Jessamyn Norton – Spinnaker Trust
The investment world can be intimidating—even indecipherable—for many people. All those shifting indexes and charts; rising and falling percentage points; trusts, estates and tax brackets; acronyms galore.
But Jessamyn Norton finds it both fascinating and invigorating. The chief investment officer and senior vice president and principal for Portland, Maine-based Spinnaker Trust never tires of following the numbers or keeping up with trends in the world economy.
“It’s not static, it’s always different,” says Norton. “I like studying companies and figuring out what makes them tick, both qualitatively and quantitatively.”
In fact, she enjoys the industry so much, she says, that even if she won the Powerball tomorrow—a game of chance and luck that, ironically, is quite the opposite of her forte of calculated risk-taking—she says, “I’d still do it. I love investing.”
Amidst uncertainty, robust growth
Founded in 2001, Spinnaker is a non-depository bank—meaning it is chartered as a bank but has no powers to lend or deposit—specializing in estates, trusts, investments and tax planning and management. Following a national trend, it has also recently expanded its Employee Stock Ownership Plan (ESOP) practice.
Norton, a Maine native, joined the company in 2011 when it had just around a dozen employees and managed $500 million in client funds. Today, it has nearly tripled those numbers, with more than 30 employees, 300-plus clients and $1.5 billion in managed assets.
“We’ve seen a robust pickup in business,” Norton says.
There are a few reasons for that, she says—most notably, Spinnaker merged with Portland, Maine-based Ram Trust Services in 2012, which served to double its assets and beef up its expertise in the tax, private equity and real estate arenas. The company also continues to expand and improve its offerings (for instance, its ESOP practice).
Meanwhile, it is undertaking numerous technology improvements, including to its trust accounting software, integrated document and portfolio management systems and CRM system.
Its greatest assets, however, may come from building long-lasting relationships with clients and helping to assuage fears during what has been an unusually long investment cycle. Norton calls it a “big victory” for Spinnaker to keep clients fully invested, and ensure robust allocations of those investments.
In the years since the 2007 financial collapse, “there has been a lot of worry, and people are very tempted to sell a lot of their investments,” says Norton. “We’ve successfully convinced them to stay invested.”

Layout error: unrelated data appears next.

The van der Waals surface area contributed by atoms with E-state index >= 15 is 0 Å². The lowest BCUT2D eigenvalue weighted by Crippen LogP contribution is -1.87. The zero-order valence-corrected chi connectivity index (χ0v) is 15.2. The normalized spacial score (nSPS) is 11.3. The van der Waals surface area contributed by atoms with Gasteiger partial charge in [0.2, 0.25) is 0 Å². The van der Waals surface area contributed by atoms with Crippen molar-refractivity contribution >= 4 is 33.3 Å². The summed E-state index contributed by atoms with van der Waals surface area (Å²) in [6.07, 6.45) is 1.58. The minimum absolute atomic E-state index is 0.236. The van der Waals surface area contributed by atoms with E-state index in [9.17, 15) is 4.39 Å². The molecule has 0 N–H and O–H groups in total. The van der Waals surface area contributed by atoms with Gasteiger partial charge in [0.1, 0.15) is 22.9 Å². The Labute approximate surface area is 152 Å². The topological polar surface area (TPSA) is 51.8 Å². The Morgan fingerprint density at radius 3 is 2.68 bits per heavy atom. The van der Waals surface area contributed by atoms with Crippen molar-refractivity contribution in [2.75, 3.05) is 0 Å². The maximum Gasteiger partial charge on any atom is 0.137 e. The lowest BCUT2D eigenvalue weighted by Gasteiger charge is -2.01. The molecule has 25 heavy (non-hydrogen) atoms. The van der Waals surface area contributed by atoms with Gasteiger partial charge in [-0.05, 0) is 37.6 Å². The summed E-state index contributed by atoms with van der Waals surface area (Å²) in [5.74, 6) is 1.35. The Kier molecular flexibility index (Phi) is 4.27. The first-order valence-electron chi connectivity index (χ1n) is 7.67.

Her own personal investment
Norton came into the industry at a turbulent time. In the late 1990s, she became intrigued by the growing buzz around the dot-com bubble. It was something she shared with her father (a dentist), and they often discussed stories they read in The Economist.
“Everybody was talking about stocks, everybody was talking about money,” she recalls. “I enjoyed reading about the cultural aspects of economics and financial matters.”
In a similar way, she says the Great Recession was a “really scary time,” yet she also considers it a “formative” one for her career.
“It was interesting to be growing and learning in the wake of that,” she says. “I believe that that will be the worst recession that I see in my career. That’s my mental anchor or benchmark.”
After earning her MBA from the University of Chicago Booth School Of Business, she worked for Wellington Management Company and Fidelity Investments, both based outside of Boston. She was also chosen to participate in a prestigious management and strategy consulting internship through Citibank in Istanbul, Turkey.
Now at Spinnaker, she focuses her time on exchange-traded funds (ETF) strategies, stock-picking and economic research. She also developed an indicator table that helps the company determine the fitness of global economies.
“Every year that goes by makes me a little wiser,” she says, adding that at Spinnaker, “I hope I can become a better leader, I hope the team can continue to learn from each other and evolve.”
When it comes to the economy, “you never run out of material to read, process and understand,” Norton says. “Those who are successful in this position can be adept at filtering through imperfect information and make decisions based on that.”
A ‘humbling’ market
Add to that challenge the historic proportions of the current investment cycle—now in its ninth year, it is the second-longest in history, she says.
Investment cycles refer to the periods between recessions, and the typical length is seven years. This cycle has been especially long due to the “historically severe” recession of 2007-2008, Norton says, with inflation and GDP recovering at modest paces.
“There are a lot of things that are different this time,” she says. “The economy is plodding along rather than moving in its typical boom and bust cycle.”
Still, she cautions, although economic trends can be helpful indicators, they can’t predict the future.
“You have to be aware of how every cycle is different than the last,” she says, and advises investors to ultimately stay consistent. “You are always humbled by the market in some way, shape or form.”
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